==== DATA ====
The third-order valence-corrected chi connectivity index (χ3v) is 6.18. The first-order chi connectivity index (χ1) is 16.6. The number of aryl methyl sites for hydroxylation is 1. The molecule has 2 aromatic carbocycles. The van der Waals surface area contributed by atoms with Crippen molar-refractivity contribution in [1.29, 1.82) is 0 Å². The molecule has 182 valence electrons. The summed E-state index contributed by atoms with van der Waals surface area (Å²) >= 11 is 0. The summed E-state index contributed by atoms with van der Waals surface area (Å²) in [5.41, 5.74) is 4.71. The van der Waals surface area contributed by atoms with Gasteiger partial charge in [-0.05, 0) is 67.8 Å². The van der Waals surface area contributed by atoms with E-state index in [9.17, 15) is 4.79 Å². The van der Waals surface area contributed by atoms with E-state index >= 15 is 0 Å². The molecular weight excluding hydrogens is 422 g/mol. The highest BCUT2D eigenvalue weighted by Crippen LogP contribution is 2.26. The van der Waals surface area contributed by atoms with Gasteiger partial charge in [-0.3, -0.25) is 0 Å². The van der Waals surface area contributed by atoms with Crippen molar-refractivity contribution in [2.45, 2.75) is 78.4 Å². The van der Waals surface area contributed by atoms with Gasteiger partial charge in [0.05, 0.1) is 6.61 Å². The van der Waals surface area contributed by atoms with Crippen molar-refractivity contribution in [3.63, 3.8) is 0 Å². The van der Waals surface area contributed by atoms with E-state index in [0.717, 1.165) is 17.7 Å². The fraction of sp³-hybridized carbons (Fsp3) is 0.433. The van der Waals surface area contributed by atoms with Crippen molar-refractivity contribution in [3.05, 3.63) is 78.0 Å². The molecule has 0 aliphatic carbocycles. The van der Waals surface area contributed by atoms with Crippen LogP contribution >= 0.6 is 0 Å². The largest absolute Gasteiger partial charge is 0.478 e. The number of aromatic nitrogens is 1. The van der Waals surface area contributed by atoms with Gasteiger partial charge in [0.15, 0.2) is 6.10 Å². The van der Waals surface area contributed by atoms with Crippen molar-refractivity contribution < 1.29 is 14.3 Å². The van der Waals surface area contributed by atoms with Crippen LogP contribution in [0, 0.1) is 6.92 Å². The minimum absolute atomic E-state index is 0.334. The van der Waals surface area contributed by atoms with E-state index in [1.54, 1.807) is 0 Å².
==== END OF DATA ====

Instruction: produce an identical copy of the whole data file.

The third-order valence-corrected chi connectivity index (χ3v) is 6.18. The first-order chi connectivity index (χ1) is 16.6. The number of aryl methyl sites for hydroxylation is 1. The molecule has 2 aromatic carbocycles. The van der Waals surface area contributed by atoms with Crippen molar-refractivity contribution in [1.29, 1.82) is 0 Å². The molecule has 182 valence electrons. The summed E-state index contributed by atoms with van der Waals surface area (Å²) >= 11 is 0. The summed E-state index contributed by atoms with van der Waals surface area (Å²) in [5.41, 5.74) is 4.71. The van der Waals surface area contributed by atoms with Gasteiger partial charge in [-0.05, 0) is 67.8 Å². The van der Waals surface area contributed by atoms with E-state index in [9.17, 15) is 4.79 Å². The van der Waals surface area contributed by atoms with E-state index >= 15 is 0 Å². The molecular weight excluding hydrogens is 422 g/mol. The highest BCUT2D eigenvalue weighted by Crippen LogP contribution is 2.26. The van der Waals surface area contributed by atoms with Gasteiger partial charge in [-0.3, -0.25) is 0 Å². The van der Waals surface area contributed by atoms with Crippen molar-refractivity contribution in [2.45, 2.75) is 78.4 Å². The van der Waals surface area contributed by atoms with Gasteiger partial charge in [0.05, 0.1) is 6.61 Å². The van der Waals surface area contributed by atoms with Crippen molar-refractivity contribution in [3.63, 3.8) is 0 Å². The van der Waals surface area contributed by atoms with E-state index in [0.717, 1.165) is 17.7 Å². The fraction of sp³-hybridized carbons (Fsp3) is 0.433. The van der Waals surface area contributed by atoms with Crippen molar-refractivity contribution in [3.05, 3.63) is 78.0 Å². The molecule has 0 aliphatic carbocycles. The van der Waals surface area contributed by atoms with Crippen LogP contribution >= 0.6 is 0 Å². The largest absolute Gasteiger partial charge is 0.478 e. The number of aromatic nitrogens is 1. The van der Waals surface area contributed by atoms with Gasteiger partial charge in [0.15, 0.2) is 6.10 Å². The van der Waals surface area contributed by atoms with Crippen molar-refractivity contribution < 1.29 is 14.3 Å². The van der Waals surface area contributed by atoms with Crippen LogP contribution in [0, 0.1) is 6.92 Å². The minimum absolute atomic E-state index is 0.334. The van der Waals surface area contributed by atoms with E-state index in [1.54, 1.807) is 0 Å².